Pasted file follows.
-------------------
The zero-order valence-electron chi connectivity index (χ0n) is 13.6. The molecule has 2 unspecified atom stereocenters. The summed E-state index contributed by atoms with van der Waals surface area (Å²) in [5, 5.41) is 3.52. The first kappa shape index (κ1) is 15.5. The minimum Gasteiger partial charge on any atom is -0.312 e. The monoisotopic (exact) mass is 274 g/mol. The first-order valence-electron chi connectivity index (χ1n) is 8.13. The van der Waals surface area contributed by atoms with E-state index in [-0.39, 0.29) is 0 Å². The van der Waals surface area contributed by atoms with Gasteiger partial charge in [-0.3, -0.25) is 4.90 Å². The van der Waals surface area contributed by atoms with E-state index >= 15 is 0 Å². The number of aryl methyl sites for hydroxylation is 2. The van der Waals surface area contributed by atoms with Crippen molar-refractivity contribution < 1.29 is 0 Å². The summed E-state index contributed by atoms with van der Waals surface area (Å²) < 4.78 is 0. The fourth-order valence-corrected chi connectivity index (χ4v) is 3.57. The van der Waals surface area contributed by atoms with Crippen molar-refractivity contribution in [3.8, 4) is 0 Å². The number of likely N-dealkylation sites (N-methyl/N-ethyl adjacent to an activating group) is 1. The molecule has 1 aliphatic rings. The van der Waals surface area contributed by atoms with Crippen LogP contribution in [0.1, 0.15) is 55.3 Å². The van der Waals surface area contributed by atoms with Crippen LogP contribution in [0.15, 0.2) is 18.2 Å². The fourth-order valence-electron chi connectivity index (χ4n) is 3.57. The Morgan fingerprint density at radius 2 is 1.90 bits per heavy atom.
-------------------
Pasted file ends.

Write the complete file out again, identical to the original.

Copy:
The zero-order valence-electron chi connectivity index (χ0n) is 13.6. The molecule has 2 unspecified atom stereocenters. The summed E-state index contributed by atoms with van der Waals surface area (Å²) in [5, 5.41) is 3.52. The first kappa shape index (κ1) is 15.5. The minimum Gasteiger partial charge on any atom is -0.312 e. The monoisotopic (exact) mass is 274 g/mol. The first-order valence-electron chi connectivity index (χ1n) is 8.13. The van der Waals surface area contributed by atoms with E-state index in [-0.39, 0.29) is 0 Å². The van der Waals surface area contributed by atoms with Gasteiger partial charge in [-0.3, -0.25) is 4.90 Å². The van der Waals surface area contributed by atoms with E-state index >= 15 is 0 Å². The number of aryl methyl sites for hydroxylation is 2. The van der Waals surface area contributed by atoms with Crippen molar-refractivity contribution < 1.29 is 0 Å². The summed E-state index contributed by atoms with van der Waals surface area (Å²) < 4.78 is 0. The fourth-order valence-corrected chi connectivity index (χ4v) is 3.57. The van der Waals surface area contributed by atoms with Crippen molar-refractivity contribution in [3.8, 4) is 0 Å². The number of likely N-dealkylation sites (N-methyl/N-ethyl adjacent to an activating group) is 1. The molecule has 1 aliphatic rings. The van der Waals surface area contributed by atoms with Crippen LogP contribution in [0.1, 0.15) is 55.3 Å². The van der Waals surface area contributed by atoms with Crippen LogP contribution in [0.15, 0.2) is 18.2 Å². The fourth-order valence-electron chi connectivity index (χ4n) is 3.57. The Morgan fingerprint density at radius 2 is 1.90 bits per heavy atom.